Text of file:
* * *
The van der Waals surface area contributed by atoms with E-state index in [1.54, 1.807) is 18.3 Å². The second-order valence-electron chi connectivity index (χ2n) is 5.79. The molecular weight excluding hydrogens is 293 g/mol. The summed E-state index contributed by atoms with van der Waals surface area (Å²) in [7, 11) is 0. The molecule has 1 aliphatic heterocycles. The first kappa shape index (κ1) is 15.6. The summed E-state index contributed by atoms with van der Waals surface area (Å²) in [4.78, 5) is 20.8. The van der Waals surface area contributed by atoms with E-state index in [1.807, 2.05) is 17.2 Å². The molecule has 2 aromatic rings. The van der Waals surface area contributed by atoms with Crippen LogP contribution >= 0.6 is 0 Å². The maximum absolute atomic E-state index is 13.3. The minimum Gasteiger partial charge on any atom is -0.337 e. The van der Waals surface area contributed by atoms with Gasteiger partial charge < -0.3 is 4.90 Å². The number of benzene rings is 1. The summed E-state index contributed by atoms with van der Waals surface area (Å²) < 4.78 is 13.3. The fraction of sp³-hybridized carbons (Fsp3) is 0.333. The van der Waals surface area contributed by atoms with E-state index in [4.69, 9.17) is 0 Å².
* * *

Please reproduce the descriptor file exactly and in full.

The van der Waals surface area contributed by atoms with E-state index in [1.54, 1.807) is 18.3 Å². The second-order valence-electron chi connectivity index (χ2n) is 5.79. The molecular weight excluding hydrogens is 293 g/mol. The summed E-state index contributed by atoms with van der Waals surface area (Å²) in [7, 11) is 0. The molecule has 1 aliphatic heterocycles. The first kappa shape index (κ1) is 15.6. The summed E-state index contributed by atoms with van der Waals surface area (Å²) in [4.78, 5) is 20.8. The van der Waals surface area contributed by atoms with E-state index in [1.807, 2.05) is 17.2 Å². The molecule has 2 aromatic rings. The van der Waals surface area contributed by atoms with Crippen LogP contribution >= 0.6 is 0 Å². The maximum absolute atomic E-state index is 13.3. The minimum Gasteiger partial charge on any atom is -0.337 e. The van der Waals surface area contributed by atoms with Gasteiger partial charge < -0.3 is 4.90 Å². The number of benzene rings is 1. The summed E-state index contributed by atoms with van der Waals surface area (Å²) < 4.78 is 13.3. The fraction of sp³-hybridized carbons (Fsp3) is 0.333. The van der Waals surface area contributed by atoms with E-state index in [4.69, 9.17) is 0 Å².